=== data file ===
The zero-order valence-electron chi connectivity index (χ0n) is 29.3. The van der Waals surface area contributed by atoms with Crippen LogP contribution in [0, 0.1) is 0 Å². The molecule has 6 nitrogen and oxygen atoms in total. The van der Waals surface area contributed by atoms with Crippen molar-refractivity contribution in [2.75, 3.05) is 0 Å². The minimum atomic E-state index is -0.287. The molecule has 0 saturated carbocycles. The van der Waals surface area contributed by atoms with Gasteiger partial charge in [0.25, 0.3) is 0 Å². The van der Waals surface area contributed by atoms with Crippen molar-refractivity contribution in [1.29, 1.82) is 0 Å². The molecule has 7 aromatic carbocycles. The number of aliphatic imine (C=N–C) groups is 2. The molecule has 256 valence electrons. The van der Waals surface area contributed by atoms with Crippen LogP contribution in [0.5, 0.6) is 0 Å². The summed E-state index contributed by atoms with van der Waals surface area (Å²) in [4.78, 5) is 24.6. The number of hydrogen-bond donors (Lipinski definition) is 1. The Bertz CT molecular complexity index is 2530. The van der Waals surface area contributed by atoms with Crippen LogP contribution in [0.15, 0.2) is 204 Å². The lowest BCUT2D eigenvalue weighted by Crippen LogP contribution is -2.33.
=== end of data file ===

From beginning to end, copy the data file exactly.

The zero-order valence-electron chi connectivity index (χ0n) is 29.3. The van der Waals surface area contributed by atoms with Crippen LogP contribution in [0, 0.1) is 0 Å². The molecule has 6 nitrogen and oxygen atoms in total. The van der Waals surface area contributed by atoms with Crippen molar-refractivity contribution in [2.75, 3.05) is 0 Å². The minimum atomic E-state index is -0.287. The molecule has 0 saturated carbocycles. The van der Waals surface area contributed by atoms with Gasteiger partial charge in [0.25, 0.3) is 0 Å². The van der Waals surface area contributed by atoms with Crippen molar-refractivity contribution in [1.29, 1.82) is 0 Å². The molecule has 7 aromatic carbocycles. The number of aliphatic imine (C=N–C) groups is 2. The molecule has 256 valence electrons. The van der Waals surface area contributed by atoms with Crippen LogP contribution in [0.5, 0.6) is 0 Å². The summed E-state index contributed by atoms with van der Waals surface area (Å²) in [4.78, 5) is 24.6. The number of hydrogen-bond donors (Lipinski definition) is 1. The Bertz CT molecular complexity index is 2530. The van der Waals surface area contributed by atoms with Crippen LogP contribution in [0.15, 0.2) is 204 Å². The lowest BCUT2D eigenvalue weighted by Crippen LogP contribution is -2.33.